Judgement Day for Jose Mourinho?
At 8pm tonight at Old Trafford, Jose Mourinho will lead out his Manchester United side for their Champions League clash with Spanish outfit, Valencia.
It may be for the last time.
A tetchy press conference yesterday did little to allay fears of all-out war in the Manchester United dressing room.
Amid reports that the man who is the odds-on favourite to succeed Mourinho as manager, former Real Madrid boss, Zinedine Zidane had telephoned him to advise that United chiefs had not sounded him out on replacing the Portuguese, Mourinho refused to confirm or deny that a call took place.
Mourinho incredibly deflected the question to The Sun's Neil Custis who had written the article and asked the journalist posing the question to ask him instead. Custis confirmed that a call had taken place to which Mourinho responded by advising: "He put a bug on my telephone."
Hardly a denial.
When probed whether he had spoken with United Chief Executive, Ed Woodward about his future as manager, Mourinho merely stated: "That's a private matter."
Again, if this were untrue, why would Mourinho not flat out deny it? Mourinho's predecessor, Louis Van Gaal, in his final season in charge of United was hounded by press questions on whether he was to be dismissed and replaced by Mourinho and vehemently denied the claims as those conversations which evidently did take place never included him. A fact that continues to upset the Dutchman to this day.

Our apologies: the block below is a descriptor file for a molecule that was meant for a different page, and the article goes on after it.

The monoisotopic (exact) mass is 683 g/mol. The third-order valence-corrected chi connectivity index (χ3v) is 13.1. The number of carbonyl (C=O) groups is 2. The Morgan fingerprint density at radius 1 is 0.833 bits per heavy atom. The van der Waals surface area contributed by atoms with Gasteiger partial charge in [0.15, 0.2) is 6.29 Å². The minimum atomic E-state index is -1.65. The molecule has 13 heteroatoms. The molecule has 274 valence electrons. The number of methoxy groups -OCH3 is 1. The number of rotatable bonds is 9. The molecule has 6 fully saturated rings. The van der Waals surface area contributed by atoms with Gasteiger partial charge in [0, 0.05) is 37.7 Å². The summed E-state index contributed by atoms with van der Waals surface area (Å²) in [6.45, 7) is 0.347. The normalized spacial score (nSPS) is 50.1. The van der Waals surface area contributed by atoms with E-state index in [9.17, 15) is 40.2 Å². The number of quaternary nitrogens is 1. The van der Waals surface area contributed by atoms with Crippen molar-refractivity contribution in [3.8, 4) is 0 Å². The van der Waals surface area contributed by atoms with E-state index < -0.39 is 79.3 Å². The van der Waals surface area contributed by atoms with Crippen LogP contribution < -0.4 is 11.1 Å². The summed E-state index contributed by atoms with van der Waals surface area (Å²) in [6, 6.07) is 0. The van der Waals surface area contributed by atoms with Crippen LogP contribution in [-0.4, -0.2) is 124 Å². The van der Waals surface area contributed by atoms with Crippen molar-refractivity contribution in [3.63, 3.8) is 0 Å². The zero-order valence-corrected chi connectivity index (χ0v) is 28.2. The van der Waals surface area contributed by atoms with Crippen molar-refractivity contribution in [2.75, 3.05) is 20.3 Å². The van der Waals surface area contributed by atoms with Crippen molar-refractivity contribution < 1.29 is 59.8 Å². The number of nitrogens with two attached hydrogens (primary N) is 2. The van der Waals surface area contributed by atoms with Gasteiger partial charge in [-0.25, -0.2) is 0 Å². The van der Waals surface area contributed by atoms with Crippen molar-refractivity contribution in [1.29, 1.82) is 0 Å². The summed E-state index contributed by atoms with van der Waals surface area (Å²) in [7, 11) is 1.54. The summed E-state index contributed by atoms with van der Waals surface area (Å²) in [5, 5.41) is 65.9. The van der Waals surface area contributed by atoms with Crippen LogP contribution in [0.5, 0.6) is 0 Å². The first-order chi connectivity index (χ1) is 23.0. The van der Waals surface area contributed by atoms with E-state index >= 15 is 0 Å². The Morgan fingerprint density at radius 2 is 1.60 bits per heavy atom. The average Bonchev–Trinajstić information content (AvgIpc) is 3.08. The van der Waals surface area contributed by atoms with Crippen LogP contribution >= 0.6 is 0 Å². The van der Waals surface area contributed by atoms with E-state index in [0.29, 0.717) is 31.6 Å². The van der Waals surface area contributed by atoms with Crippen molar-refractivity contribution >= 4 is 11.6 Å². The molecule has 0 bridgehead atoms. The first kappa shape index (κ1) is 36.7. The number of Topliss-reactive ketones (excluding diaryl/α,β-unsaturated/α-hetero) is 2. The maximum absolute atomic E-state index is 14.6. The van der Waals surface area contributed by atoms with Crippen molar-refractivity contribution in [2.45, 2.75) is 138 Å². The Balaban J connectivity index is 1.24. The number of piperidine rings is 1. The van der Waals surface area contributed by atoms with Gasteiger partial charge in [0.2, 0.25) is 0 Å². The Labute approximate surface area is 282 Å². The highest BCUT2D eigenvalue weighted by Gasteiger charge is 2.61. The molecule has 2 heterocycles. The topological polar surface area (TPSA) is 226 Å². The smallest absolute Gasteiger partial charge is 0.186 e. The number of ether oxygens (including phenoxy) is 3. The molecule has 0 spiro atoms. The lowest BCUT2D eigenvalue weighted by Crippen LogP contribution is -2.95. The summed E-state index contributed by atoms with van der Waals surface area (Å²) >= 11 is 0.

Mourinho's irritation at these questions suggests some truth to the rumours. Add to the fact that he continued to anonymously denigrate members of his squad for their poor attitude, a methodology that is proving startlingly unsuccessful in turning his club's season around, confirm that the United camp is far from a happy one.
One statistic that sums up the mood around the club right now, is the sprint stats published regarding United's defeat at West Ham last weekend.
United finished 20 out of 20 for the number of sprints completed during the Premier League's weekend games. A staggering figure, made even worse when you consider United were chasing the game from the fifth minute, so you would expect them to be running extra yards to get back into the match.
What those figures mean, quite simply is that the players are not playing for Mourinho.
Whether it is fair or not for Mourinho to suffer for this fact by losing his job is difficult to answer. However, ultimately it is his job to unite and inspire his team and unfortunately, the legendary coach is falling far, far short of doing so.
United chiefs are not going to sack half of the playing squad or attempt to offload them in January or the summer to try to replace them at great expense in the hope that Mourinho won't alienate a new influx of starts.
It would be financial suicide to do so. Mourinho is the more expendable option for the United board if the atmosphere and results do not improve quickly.
The recovery could start versus Valencia tonight or that match could prove to be the final nail in the coffin for Mourinho's United tenure.